Saturday, December 13, 2014

Cookies that show who's naughty and nice...

As holiday madness descends, some people are prepared to spend days decorating cookies... And apparently that was as true in the '70s as it is now. (I will admit to preferring the exuberance and eccentricity of the '70s cookies, even if they lack the polish-- no, because they lack the polish-- of their sleek, modern incarnations. I'm a sucker for Charlie Brown's Christmas tree, too.)

But what about the '50s? The Family Circle Cake & Cooky Cookbook (1953) suggests decorated cookies were usually pretty sedate:

If you wanted to get fancy, you could dump a ton of sprinkles on them...

Or roll them in powdered sugar...

Or add a pool of jam...

Or shoot them through a spritz gun...

Or spread them with icing and add a few dragees if you wanted to be really classy.

The fanciest decorating seemed reserved for the families that wanted to scare kids away from the cookie (I'm sorry, cooky) jar:

The gingerbread man with the enormous raisin eyes protruding from his forehead and into his hat could make anyone back away slowly... very slowly... 

But a little more searching showed me that decorated cookies had some traction. They seemed more reserved for occasions outside of Christmas, though. (Maybe '50s cooks were too busy making fruitcake and Jell-O molds to make too much of a fuss over cookies?)

So what did '50s decorated cookies look like? 

Some were pretty straightforward:

Animal cookies would be easy for a birthday party: top cookie with icing, animal crackers, and coconut "grass," et voila! Quickie kid treat.

And this was clearly the game that kids played in the margins of their notebooks when they weren't paying attention in class.

I always thought the spelling was "tic-tac-toe," though. I guess anything goes in a book that considers the singular form of "cookies" to be "cooky."

People who wanted to get really fancy might break out the candies to make Goldilocks:

Or a very... uh... rustic flag.

I just love this one: the blobby blue field in the corner with a dozen dragee stars. (The top two rows do NOT seem to trust that bottom row, either.) And look at the cinnamon stripes: another three rows (with the bottom one in exile) and one of the candies ready to fall off the edge while others are half-buried in icing.

This one makes me wonder about the selection process too. Did the cooks just make one example of each cooky and take its picture, saying, "Good enough," or was this the best sample out of a series of attempts? I'm not sure which answer would amuse me more.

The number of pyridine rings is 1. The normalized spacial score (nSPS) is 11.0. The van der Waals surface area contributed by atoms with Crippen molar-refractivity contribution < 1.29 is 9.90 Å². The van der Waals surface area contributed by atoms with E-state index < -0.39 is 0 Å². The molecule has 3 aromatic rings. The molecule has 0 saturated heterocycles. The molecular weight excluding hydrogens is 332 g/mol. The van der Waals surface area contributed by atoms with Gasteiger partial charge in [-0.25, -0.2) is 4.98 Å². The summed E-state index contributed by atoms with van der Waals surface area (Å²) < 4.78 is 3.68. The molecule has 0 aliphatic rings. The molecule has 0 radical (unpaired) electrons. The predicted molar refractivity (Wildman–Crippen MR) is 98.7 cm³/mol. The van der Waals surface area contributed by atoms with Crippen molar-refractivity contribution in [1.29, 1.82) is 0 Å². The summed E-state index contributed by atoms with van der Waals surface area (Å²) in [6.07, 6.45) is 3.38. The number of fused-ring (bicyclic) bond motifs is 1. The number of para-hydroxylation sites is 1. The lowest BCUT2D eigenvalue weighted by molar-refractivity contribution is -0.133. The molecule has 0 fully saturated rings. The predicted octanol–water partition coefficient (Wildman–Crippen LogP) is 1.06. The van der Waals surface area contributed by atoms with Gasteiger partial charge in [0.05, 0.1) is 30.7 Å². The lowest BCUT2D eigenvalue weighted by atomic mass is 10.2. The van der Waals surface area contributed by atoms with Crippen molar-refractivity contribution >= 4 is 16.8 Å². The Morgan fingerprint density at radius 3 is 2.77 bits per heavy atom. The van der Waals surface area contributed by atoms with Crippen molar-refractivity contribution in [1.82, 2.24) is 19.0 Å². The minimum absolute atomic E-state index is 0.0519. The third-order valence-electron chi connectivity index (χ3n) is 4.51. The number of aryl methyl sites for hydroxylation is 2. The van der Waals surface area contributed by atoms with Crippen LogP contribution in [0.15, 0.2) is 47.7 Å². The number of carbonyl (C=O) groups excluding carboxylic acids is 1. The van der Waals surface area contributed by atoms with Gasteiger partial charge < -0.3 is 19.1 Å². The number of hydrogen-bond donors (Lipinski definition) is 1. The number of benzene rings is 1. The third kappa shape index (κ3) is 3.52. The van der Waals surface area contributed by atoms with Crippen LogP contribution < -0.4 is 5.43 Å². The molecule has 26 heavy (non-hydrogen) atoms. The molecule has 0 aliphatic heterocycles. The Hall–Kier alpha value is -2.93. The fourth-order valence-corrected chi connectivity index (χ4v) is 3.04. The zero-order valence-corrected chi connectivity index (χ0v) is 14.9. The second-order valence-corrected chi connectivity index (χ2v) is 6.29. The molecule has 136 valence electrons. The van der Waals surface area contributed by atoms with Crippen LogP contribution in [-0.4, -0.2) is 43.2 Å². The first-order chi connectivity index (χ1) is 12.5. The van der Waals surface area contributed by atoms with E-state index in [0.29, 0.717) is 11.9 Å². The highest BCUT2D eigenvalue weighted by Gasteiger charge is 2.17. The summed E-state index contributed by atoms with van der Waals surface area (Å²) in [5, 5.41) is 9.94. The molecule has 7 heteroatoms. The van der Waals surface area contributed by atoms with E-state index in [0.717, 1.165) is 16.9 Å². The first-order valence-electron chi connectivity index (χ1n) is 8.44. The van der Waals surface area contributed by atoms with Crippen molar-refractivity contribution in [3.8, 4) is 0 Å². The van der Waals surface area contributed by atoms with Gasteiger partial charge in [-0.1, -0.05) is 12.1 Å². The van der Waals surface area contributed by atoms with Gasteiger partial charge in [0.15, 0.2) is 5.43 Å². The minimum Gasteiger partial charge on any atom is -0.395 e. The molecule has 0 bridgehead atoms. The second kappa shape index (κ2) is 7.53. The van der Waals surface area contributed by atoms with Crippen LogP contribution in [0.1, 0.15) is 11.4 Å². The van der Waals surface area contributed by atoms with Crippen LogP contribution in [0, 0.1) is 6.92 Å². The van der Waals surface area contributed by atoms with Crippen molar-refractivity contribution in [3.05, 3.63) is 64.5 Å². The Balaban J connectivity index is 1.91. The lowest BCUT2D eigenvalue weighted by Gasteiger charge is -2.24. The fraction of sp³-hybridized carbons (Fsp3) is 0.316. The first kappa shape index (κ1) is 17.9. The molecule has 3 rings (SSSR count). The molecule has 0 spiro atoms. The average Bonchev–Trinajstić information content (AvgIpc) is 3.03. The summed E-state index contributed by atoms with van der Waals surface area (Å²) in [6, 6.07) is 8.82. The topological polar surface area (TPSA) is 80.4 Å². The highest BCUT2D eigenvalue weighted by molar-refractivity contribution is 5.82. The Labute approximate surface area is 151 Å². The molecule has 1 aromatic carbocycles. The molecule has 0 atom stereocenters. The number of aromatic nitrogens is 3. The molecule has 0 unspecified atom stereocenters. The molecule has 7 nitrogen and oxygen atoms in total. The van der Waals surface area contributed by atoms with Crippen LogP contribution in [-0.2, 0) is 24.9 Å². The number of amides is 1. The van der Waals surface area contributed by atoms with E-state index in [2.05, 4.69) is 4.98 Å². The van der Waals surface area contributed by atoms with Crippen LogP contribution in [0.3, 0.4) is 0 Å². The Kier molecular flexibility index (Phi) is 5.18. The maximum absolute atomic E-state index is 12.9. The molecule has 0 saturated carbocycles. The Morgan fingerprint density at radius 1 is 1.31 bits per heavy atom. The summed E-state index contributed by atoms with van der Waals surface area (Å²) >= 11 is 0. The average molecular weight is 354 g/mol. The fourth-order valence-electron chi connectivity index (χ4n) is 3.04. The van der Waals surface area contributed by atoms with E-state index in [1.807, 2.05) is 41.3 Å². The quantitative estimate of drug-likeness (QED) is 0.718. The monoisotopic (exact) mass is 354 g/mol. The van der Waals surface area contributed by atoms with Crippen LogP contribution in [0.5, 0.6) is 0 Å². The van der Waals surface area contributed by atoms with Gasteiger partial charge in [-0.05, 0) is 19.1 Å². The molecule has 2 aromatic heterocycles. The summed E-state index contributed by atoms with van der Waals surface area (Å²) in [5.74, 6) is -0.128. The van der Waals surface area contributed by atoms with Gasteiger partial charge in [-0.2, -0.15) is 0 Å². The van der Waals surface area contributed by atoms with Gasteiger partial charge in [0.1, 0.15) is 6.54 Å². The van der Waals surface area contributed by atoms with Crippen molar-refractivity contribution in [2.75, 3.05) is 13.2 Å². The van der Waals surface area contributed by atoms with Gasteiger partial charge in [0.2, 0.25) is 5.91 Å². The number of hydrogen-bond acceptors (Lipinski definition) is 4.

Some of the cookies were just puzzling:

I looked at this one for a while. My best guess was that it was a bug's face. The three dark bulges are its eyes and nose? beak? pincers? mandible? labrum? That third bump is whatever bugs have slightly beneath and between their eyes. The pair of candy strips forms the antennae, and the other blobs beside the strips are unexplained. Maybe the bug is wearing barrettes on its antennae? Or maybe those are just in the background and completely unrelated to the bug head?

Okay, so maybe it is not a particularly festive bug:

The halved cherries make this a George Washington Cooky. This seems oddly specific. Presidents' Day must have been a much bigger deal in the '50s.

And, of course, a cooky that reminds me why I am happy not to exist in the '50s:

A sure way to make friends in the '50s: Bring over a plate of cookies that screams, "Please enjoy this edible racist caricature!"


  1. Replies
    1. Our family used that cutter when I was a kid, and the cookies never looked quite right, but this interpretation of it seems especially scary.

  2. Now that was a trip down cookie memory lane, Poppy. I don't recall those decorated cookies form the 50s but I don't think they got much better in later years if you compare them to today's standards.

    The "tic-tac-toe" cookies are such a hoot. Although, anyone of them would make it into the naughty stocking, lol...

    Thanks for sharing Poppy...

    P.S. Now I need to decide which to Pin, lol...BTW are you pinning?

    1. If I look at them just right, the tic-tac-toe cookies look like magnified bacteria. I didn't mention that, but the more I look at them, the more I see it.

      I don't pin. I've thought about it, but haven't really had the chance. I tend to consider starting and then get overwhelmed with essays to grade before I forget about it for a while....

    2. Nice chuckle you sent my way, Poppy. I guess they aort of look like "bacteria" under a magnifying glass, lol...

      Pinterest is quite addicting. However, I find I leanr so much just looking at what others are pinning and not only food related. There is a ton of resources especially for teachers and parents in general. But, it really is addicting even if it doesn't take up a lot of time per se...when you're ready, let me know. In the mean time, I've been pinning your posts!!!